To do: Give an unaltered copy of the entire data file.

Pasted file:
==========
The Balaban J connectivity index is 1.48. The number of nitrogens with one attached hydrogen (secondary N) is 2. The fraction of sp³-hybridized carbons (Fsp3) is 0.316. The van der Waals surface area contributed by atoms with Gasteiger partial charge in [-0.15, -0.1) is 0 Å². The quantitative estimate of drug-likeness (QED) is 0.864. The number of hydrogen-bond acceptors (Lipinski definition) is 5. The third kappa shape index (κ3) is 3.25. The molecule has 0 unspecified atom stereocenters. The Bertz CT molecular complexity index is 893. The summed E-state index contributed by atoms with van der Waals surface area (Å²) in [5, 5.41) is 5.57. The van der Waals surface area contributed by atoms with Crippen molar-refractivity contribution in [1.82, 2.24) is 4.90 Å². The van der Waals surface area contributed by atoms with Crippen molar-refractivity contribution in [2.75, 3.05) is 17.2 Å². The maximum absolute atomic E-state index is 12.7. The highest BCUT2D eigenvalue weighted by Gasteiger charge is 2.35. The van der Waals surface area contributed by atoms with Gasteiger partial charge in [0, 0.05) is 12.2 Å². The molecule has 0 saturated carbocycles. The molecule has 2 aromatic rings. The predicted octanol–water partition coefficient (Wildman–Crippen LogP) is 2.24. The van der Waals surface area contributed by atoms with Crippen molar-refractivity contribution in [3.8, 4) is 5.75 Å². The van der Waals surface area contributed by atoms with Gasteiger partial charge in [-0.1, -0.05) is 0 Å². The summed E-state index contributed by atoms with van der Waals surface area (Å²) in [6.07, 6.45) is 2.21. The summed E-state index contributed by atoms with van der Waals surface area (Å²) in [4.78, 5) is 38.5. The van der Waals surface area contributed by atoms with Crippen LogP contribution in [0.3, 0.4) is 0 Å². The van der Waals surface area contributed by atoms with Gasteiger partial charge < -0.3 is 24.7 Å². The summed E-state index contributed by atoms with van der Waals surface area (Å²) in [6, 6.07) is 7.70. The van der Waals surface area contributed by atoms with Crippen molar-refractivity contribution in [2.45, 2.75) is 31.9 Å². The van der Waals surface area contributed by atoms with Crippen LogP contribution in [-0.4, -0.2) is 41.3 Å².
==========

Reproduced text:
The Balaban J connectivity index is 1.48. The number of nitrogens with one attached hydrogen (secondary N) is 2. The fraction of sp³-hybridized carbons (Fsp3) is 0.316. The van der Waals surface area contributed by atoms with Gasteiger partial charge in [-0.15, -0.1) is 0 Å². The quantitative estimate of drug-likeness (QED) is 0.864. The number of hydrogen-bond acceptors (Lipinski definition) is 5. The third kappa shape index (κ3) is 3.25. The molecule has 0 unspecified atom stereocenters. The Bertz CT molecular complexity index is 893. The summed E-state index contributed by atoms with van der Waals surface area (Å²) in [5, 5.41) is 5.57. The van der Waals surface area contributed by atoms with Crippen molar-refractivity contribution in [1.82, 2.24) is 4.90 Å². The van der Waals surface area contributed by atoms with Crippen molar-refractivity contribution in [2.75, 3.05) is 17.2 Å². The maximum absolute atomic E-state index is 12.7. The highest BCUT2D eigenvalue weighted by Gasteiger charge is 2.35. The van der Waals surface area contributed by atoms with Gasteiger partial charge in [0, 0.05) is 12.2 Å². The molecule has 0 saturated carbocycles. The molecule has 2 aromatic rings. The predicted octanol–water partition coefficient (Wildman–Crippen LogP) is 2.24. The van der Waals surface area contributed by atoms with Crippen molar-refractivity contribution in [3.8, 4) is 5.75 Å². The van der Waals surface area contributed by atoms with Gasteiger partial charge in [-0.1, -0.05) is 0 Å². The summed E-state index contributed by atoms with van der Waals surface area (Å²) in [6.07, 6.45) is 2.21. The summed E-state index contributed by atoms with van der Waals surface area (Å²) in [4.78, 5) is 38.5. The van der Waals surface area contributed by atoms with Crippen LogP contribution in [0.3, 0.4) is 0 Å². The van der Waals surface area contributed by atoms with Gasteiger partial charge < -0.3 is 24.7 Å². The summed E-state index contributed by atoms with van der Waals surface area (Å²) in [6, 6.07) is 7.70. The van der Waals surface area contributed by atoms with Crippen molar-refractivity contribution in [2.45, 2.75) is 31.9 Å². The van der Waals surface area contributed by atoms with Crippen LogP contribution in [-0.4, -0.2) is 41.3 Å².